Next to the timely and correct implementation and transposition of European environmental law in the European Union’s Member States, its correct application is an area of particular concern for EEB. The European Commission has recognized that “Laws do not serve their full purpose unless they are properly applied and enforced”. Citizens expect that the European acquis adopted through the Community method is respected and applied otherwise the foundations of the EU will be compromised and questioned. “The European Institutions and the Member States should continue to develop their work to ensure that Community law is correctly applied and implemented”. The European Parliament has also recognized the problem of the uneven application of European legislation in this field which is, to a large degree, due to the disparity between inspection systems in the Member States and the lack of a functioning monitoring system as well as a lack of training and information of people working in the judicial system.
Together with compliance indicators, compliance and enforcement strategies one tool to supervise and improve compliance and to ensure that European environmental law is applied in a consistent way is the supervision of compliance trough environmental inspections. In recommendation 2001/331/EC4 the EP and the Council determined the minimum criteria for environmental inspections in the Member States. Those were to be applied as a common basis for the performance of environmental inspection tasks on a national level. According to this document environmental inspections entail the following:
‐ Checking and promoting the compliance of what is called “controlled installations” with EU environmental requirements;
‐ Monitoring the impact of “controlled installations” on the environment.
To this end, activities like site visits, monitoring compliance with environmental quality standards, assessment of activities and operations at the installations, checking of relevant records and other activities are envisaged as part of environmental inspections. The recommendation demands that the Member States plan their environmental inspection activities in advance and that those plans cover all installations covered by the document. Also criteria for on-site visits and investigations of serious accidents, incidents and occurrences of non-compliance are established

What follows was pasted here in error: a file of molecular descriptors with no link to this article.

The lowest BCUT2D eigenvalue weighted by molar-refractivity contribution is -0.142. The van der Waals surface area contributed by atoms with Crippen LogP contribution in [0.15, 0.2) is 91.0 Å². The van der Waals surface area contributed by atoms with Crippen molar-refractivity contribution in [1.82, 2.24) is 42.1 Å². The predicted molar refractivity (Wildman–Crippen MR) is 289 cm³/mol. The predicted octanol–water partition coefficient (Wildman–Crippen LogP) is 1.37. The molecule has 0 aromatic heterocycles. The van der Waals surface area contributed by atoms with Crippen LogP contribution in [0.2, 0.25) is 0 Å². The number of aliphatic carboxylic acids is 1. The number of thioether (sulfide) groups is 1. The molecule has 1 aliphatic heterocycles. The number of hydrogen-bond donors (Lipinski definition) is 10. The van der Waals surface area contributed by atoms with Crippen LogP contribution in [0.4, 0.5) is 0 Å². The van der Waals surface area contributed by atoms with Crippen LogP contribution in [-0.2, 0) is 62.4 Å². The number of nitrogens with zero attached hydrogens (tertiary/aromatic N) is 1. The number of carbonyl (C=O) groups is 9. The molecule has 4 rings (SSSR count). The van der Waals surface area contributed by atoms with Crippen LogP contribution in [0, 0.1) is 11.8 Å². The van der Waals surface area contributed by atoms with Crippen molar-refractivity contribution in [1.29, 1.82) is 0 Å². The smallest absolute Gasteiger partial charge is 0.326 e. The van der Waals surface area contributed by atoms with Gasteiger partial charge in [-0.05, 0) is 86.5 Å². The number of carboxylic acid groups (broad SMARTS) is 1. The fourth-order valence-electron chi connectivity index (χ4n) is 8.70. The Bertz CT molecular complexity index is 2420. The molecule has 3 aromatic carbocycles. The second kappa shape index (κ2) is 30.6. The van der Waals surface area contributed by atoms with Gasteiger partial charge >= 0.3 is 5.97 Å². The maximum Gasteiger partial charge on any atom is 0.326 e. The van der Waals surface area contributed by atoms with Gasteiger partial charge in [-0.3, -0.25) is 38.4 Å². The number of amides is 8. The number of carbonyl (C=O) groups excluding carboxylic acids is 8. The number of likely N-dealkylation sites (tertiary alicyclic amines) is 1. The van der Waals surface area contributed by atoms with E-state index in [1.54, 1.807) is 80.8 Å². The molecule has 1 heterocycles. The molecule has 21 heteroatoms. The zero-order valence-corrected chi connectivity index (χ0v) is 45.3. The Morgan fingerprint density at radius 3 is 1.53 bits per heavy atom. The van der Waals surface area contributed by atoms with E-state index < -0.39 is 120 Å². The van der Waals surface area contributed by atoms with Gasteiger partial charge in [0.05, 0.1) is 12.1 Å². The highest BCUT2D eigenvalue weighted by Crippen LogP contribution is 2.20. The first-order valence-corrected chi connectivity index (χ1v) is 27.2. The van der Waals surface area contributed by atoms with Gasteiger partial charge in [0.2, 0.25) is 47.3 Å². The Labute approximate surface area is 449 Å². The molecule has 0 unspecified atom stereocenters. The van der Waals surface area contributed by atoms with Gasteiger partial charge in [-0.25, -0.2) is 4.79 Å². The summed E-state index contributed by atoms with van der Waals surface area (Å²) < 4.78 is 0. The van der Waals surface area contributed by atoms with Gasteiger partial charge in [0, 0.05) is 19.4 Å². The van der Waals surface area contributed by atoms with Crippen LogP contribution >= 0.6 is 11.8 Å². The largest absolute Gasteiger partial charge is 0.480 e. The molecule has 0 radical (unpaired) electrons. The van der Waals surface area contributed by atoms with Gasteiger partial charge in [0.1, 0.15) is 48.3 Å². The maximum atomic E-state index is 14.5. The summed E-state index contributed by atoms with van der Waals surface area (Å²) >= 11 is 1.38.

Regarding sustainability it is meeting the needs of the present without compromising the ability of future generations to meet their own needs. The term takes into account environmental and social performance in addition to financial performance – the “triple bottom line.” Sustainability is a term that is gaining popularity and is often used synonymously with the terms green, citizenship and corporate social responsibility.
The current state of European legislation
Member States were requested to report to the Commission on their experiences with the operation of the 2001 recommendation. On the basis of the reports in late 2007 the Commission issued a communication dealing with the review of the recommendation. In the communication, the Commission declares that the information received from the Member States was in many cases incomplete or difficult to compare. In any case, it was clear that only very few Member States had and have reached a full implementation of the recommendation. Therefore the communication sets out areas for an improvement of the original recommendation.
Particularly relevant for the development of a European environmental inspections regime was the statement that the Commission does not consider it appropriate to transform the criteria for environmental inspections into legally binding requirements. It rather recommends that, next to a non-binding recommendation, specific legally binding requirements for the inspection should be included in the sectoral pieces of legislation in order to increase the flexibility of the criteria to be applied on different installations. For instance, it has been supported by the European Parliament and the Member States that a regime for inspections with minimal frequencies shall be introduced for installations covered under the IPPC Directive, currently under revision (Proposal for a Directive on Industrial Emissions).
Seveso II type installations need to be inspected at least annually.
This position was opposed by the European Parliament which, in a non legislative resolution, rejected the Commission’s proposal for only sectoral binding requirements and called for a Directive on environmental inspections to be prepared by the Commission before the end of 2009. The position of the European Commission is inconsistent taking into consideration its views expressed in the mid-term review of the 6th Environmental Action Programme where it states:
“only by ensuring the correct implementation of the acquis will it be possible to realise environmental objectives. Effective implementation is also a key element of the better regulation agenda and is needed to avoid a distortion of competition and to keep the single market running smoothly”.
An ineffective compliance and implementation of the environmental acquis compromises the achievement of environmental protection goals, distorts competition, damages the credibility of EU institutions and weakens the rule of law.